LONDON (AP) — British prosecutors charged six people Wednesday in the 1989 Hillsborough stadium disaster in which 96 soccer fans died, many of them crushed to death — the first criminal charges in the tragedy that changed English soccer forever.
Those charged include the police commander on the day, David Duckenfield, who is accused of gross negligence manslaughter in the deaths of 95 men, women and children. Prosecutors declined to charge the manslaughter of the 96th casualty because he died four years after the April 15, 1989 tragedy.
The former chief of South Yorkshire Police, Norman Bettison, is charged with misconduct in public office for lying about the disaster and its aftermath.
Graham Henry Mackrell, the secretary and safety officer for the Sheffield Wednesday Football Club at the time, was charged with failing to carry out health and safety duties
Peter Metcalf, the attorney for the South Yorkshire Police, was charged with acting “with intent to pervert the course of public justice” relating to changes in witness statements during an inquiry into the tragedy. Former Chief Superintendent Donald Denton and former Detective Chief Inspector Alan Foster were charged for their involvement in the same matter.
“Criminal proceedings have now commenced and the defendants have a right to a fair trial,” said Sue Hemming, the head prosecutor for special crime and counter terror. “It is extremely important that there should be no reporting, commentary or sharing of information online which could in any way prejudice these proceedings.”
The tragedy at the stadium in Sheffield unfolded when more than 2,000 Liverpool soccer fans flooded into a standing-room section behind a goal, with the 54,000-capacity stadium already nearly full for the match against Nottingham Forest. The victims were smashed against metal anti-riot fences or trampled underfoot. Many suffocated in the crush.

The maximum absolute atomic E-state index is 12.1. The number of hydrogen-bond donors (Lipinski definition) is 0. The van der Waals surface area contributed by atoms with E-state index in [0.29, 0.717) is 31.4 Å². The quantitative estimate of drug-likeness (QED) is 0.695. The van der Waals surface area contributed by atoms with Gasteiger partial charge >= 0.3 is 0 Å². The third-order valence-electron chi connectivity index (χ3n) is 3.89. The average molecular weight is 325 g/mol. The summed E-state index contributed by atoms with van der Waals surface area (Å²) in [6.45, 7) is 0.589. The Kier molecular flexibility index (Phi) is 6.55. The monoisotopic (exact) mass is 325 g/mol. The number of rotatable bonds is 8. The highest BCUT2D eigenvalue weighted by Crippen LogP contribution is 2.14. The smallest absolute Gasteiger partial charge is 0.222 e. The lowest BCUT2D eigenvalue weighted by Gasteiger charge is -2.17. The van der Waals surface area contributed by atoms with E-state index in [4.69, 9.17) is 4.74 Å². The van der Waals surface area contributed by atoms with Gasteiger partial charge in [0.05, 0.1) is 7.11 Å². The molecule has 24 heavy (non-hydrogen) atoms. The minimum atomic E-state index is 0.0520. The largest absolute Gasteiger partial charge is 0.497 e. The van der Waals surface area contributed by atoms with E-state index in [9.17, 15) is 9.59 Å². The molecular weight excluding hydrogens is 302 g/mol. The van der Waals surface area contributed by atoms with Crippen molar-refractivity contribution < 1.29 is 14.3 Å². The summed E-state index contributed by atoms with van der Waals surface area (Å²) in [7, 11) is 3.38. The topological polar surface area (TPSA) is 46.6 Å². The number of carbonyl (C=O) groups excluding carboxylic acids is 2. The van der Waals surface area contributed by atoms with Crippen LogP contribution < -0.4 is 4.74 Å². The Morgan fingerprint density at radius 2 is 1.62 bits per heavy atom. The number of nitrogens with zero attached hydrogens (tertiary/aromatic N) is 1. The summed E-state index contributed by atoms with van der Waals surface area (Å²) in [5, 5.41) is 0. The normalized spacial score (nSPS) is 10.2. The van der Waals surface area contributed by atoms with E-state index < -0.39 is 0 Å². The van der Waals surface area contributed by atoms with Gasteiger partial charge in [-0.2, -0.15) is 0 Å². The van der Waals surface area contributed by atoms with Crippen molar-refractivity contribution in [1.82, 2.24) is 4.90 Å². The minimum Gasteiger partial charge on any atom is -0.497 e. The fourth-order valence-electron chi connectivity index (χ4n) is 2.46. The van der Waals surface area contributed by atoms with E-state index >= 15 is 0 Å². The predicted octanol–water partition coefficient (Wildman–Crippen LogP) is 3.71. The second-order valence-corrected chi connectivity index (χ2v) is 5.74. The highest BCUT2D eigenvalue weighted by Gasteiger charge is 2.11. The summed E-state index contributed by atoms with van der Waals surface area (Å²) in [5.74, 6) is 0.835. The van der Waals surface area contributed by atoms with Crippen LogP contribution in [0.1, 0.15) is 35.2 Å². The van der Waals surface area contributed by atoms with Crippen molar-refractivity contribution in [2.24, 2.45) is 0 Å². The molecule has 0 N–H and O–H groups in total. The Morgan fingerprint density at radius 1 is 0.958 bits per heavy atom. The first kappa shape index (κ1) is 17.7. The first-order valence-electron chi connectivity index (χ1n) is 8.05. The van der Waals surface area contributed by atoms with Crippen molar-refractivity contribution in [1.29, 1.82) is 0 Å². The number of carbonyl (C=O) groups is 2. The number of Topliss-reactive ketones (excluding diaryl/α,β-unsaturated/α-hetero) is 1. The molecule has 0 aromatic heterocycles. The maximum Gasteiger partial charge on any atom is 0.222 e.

At the time, hooliganism was common, and there were immediate attempts to defend the police operation. A false narrative circulated that blamed ticketless and rowdy Liverpool fans — a narrative that their families have challenged for decades.
The original inquest recorded verdicts of accidental death. But the families challenged it and succeeded in getting the verdicts overturned in 2012 after a far-reaching inquiry that examined previously secret documents and exposed wrongdoing and mistakes by police.
Some 23 suspects, including individuals and organizations, had faced the possibility of charges.
The Hillsborough disaster prompted a sweeping modernization of stadiums across England. Top division stadiums were largely transformed into safer, all-seat venues, with fences around fields torn down.
Barry Devonside, who lost his son Christopher in the disaster, met the news with mixed emotions, but insisted it was “only right and proper that we fought for our loved ones.”
“I was frightened we were going to be let down again,” he told Sky News. “We have been smacked in the face on a number of occasions. The families have acted with the utmost of dignity.”